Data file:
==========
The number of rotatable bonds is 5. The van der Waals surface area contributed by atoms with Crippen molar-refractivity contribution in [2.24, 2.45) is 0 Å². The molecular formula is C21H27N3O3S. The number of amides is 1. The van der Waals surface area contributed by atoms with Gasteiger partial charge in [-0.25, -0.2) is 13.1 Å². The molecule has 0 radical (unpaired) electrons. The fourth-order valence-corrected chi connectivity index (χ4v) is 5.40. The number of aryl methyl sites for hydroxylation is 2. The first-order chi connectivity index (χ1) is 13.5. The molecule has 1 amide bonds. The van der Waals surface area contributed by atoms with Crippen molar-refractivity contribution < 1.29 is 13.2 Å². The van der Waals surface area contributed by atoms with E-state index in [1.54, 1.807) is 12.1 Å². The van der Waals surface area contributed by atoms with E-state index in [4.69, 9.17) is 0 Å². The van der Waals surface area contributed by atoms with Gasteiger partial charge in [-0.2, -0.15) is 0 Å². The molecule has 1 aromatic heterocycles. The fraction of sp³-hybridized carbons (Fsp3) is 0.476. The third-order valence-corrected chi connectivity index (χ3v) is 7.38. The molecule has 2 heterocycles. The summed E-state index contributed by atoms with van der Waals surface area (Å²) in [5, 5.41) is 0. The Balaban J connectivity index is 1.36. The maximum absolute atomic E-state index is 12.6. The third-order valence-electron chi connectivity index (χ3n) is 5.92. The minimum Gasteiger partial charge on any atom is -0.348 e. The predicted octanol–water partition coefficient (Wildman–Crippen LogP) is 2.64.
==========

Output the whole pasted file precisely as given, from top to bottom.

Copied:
The number of rotatable bonds is 5. The van der Waals surface area contributed by atoms with Crippen molar-refractivity contribution in [2.24, 2.45) is 0 Å². The molecular formula is C21H27N3O3S. The number of amides is 1. The van der Waals surface area contributed by atoms with Gasteiger partial charge in [-0.25, -0.2) is 13.1 Å². The molecule has 0 radical (unpaired) electrons. The fourth-order valence-corrected chi connectivity index (χ4v) is 5.40. The number of aryl methyl sites for hydroxylation is 2. The first-order chi connectivity index (χ1) is 13.5. The molecule has 1 amide bonds. The van der Waals surface area contributed by atoms with Crippen molar-refractivity contribution < 1.29 is 13.2 Å². The van der Waals surface area contributed by atoms with E-state index in [1.54, 1.807) is 12.1 Å². The van der Waals surface area contributed by atoms with E-state index in [4.69, 9.17) is 0 Å². The van der Waals surface area contributed by atoms with Gasteiger partial charge in [-0.2, -0.15) is 0 Å². The molecule has 1 aromatic heterocycles. The fraction of sp³-hybridized carbons (Fsp3) is 0.476. The third-order valence-corrected chi connectivity index (χ3v) is 7.38. The molecule has 2 heterocycles. The summed E-state index contributed by atoms with van der Waals surface area (Å²) in [5, 5.41) is 0. The Balaban J connectivity index is 1.36. The maximum absolute atomic E-state index is 12.6. The third-order valence-electron chi connectivity index (χ3n) is 5.92. The minimum Gasteiger partial charge on any atom is -0.348 e. The predicted octanol–water partition coefficient (Wildman–Crippen LogP) is 2.64.